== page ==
Of course, every now an then, the cosmetic of words isn’t able to cover all the ugliness to which it is applied. For example, a “smart bomb” happens to mistake the heart for a tumor and butchers civilians. Or else, a UN report publicizes that the personal fortune of just three men surpasses the wealth produced by more than forty countries in the world. There is more money in the bank accounts of these three people than in the combined pockets of several billion human beings. In the face of these facts, a certain discomfort continues to spread. But it is exhausted in a very short period of time, after everyone has hurled their sighs of disagreement or their curses of rage. For a few dozen hours those bombs will be seen as instruments of death and those three people who could buy half the world will be seen as masters. Then they will again be, respectively, “scalpels” and “employers”.
Besides, why be surprised? Capitalism has triumphed everywhere, its omnipotence is enough to make speaking about it superfluous. Not to pronounce its name in vain, this is the first commandment of its law, the law of profit and money. But capitalism is not only omnipotent. It is also omnipresent. There is not a corner of the world that has escaped its intervention. From Peru to Australia, a single colored shopping mall extends itself. One of the three lords mentioned above, Bill Gates, the richest man in the world, loves to repeat that “it is all a matter of how, not if.” In this way, the reasons of the Economy become the very reasons of Humanity. Capitalism can thus even vanish from our lips that should learn to concern themselves exclusively with its effects, “neoliberalism” or “globalization”.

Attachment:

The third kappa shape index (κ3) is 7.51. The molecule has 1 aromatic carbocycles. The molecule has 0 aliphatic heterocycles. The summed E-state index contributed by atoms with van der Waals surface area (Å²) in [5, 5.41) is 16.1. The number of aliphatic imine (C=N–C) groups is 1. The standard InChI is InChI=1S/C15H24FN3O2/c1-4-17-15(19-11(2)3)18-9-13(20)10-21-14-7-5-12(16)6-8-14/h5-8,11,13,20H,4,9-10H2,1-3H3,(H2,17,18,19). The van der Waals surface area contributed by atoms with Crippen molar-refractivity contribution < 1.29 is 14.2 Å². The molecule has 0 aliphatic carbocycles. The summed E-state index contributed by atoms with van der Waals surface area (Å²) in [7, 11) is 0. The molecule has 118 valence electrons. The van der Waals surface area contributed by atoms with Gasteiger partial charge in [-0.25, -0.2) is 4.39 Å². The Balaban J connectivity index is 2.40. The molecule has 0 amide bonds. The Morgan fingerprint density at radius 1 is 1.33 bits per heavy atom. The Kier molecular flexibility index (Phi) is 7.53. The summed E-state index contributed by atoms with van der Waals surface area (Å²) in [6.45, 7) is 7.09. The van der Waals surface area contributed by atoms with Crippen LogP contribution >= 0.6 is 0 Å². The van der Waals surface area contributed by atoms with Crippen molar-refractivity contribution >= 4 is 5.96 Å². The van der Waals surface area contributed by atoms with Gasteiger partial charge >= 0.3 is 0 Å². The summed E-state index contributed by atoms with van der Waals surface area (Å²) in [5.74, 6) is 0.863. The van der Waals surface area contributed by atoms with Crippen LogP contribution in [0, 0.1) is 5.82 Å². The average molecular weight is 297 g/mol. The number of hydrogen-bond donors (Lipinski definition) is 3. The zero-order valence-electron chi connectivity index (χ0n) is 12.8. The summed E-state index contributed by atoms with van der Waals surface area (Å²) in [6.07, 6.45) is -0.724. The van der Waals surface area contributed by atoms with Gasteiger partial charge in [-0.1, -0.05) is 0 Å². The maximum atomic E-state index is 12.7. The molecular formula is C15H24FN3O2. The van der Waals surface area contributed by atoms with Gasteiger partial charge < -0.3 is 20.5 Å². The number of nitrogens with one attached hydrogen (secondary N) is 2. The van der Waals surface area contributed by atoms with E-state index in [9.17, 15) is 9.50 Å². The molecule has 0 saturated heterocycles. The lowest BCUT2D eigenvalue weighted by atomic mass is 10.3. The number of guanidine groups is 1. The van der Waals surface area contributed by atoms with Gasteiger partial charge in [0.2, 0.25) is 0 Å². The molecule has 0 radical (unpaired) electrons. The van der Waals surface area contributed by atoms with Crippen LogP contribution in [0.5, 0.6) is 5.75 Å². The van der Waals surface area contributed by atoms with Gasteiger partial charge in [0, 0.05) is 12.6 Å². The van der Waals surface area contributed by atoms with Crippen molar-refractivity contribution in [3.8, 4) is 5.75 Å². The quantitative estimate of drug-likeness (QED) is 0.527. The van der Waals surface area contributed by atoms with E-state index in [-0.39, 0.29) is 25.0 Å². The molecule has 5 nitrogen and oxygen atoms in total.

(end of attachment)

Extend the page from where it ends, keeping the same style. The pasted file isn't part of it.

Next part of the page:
The power of words. When properly spurred, they are able to transform a tiger into a chick their anesthetic quality seems inexhaustible. Let’s take the Idea. What is an idea? It is an armed thought, a thought that moves one to action. One can live and one can die for an idea. The idea challenges its possibilities, seeks its realization. When suitably supported and accompanied, it is able to open a breach in history and transform it. The examples are not lacking. But it is dangerous to allow armed thoughts to circulate in the world. Therefore, it is necessary to get rid of the idea. For decades, human beings have been taught not to express ideas, but rather “opinions”, i.e., disarmed thoughts, thoughts that are somehow satisfied with mere oratory. Needless to say, no one would want to live or die for an opinion that, as such, does not refer to a practice. Of course, this substitution should still appear as a step forward, not as censorship or an act of obscurantism. It is enough to say then that opinion is the democratization of thought, its universal surrender. Possessing an idea requires an effort, of study, of understanding, of interpretation. And even greater effort is required to put the idea into practice. All that is needed to have an opinion, on the other hand, is to open one’s mouth. Simple, and within the capacity of all. All opinions are equal, because all people are equal. The end of the Idea has led to the disappearance of its products. The end of theories, the end of ideologies. The end as well of great ideals and of utopias. The end of struggle and the end of enemies against which to struggle. Too dangerous, it is necessary to lower the pitch, tone down the color, numb the senses. The weight of the past, the weight of a varied arsenal has been replaced by the lightness of inconsistency. Yesterday, ideas were rocks to launch against the enemy to demolish it; life, a barricade. Today, opinions are feathers to launch into the air in order to get lost in the contemplation of their somersaults; life, a sterile limbo. Let’s get this straight, nothing has changed. It’s just that nothing remains that can be criticized. At the most, the world we live in is open to opinion.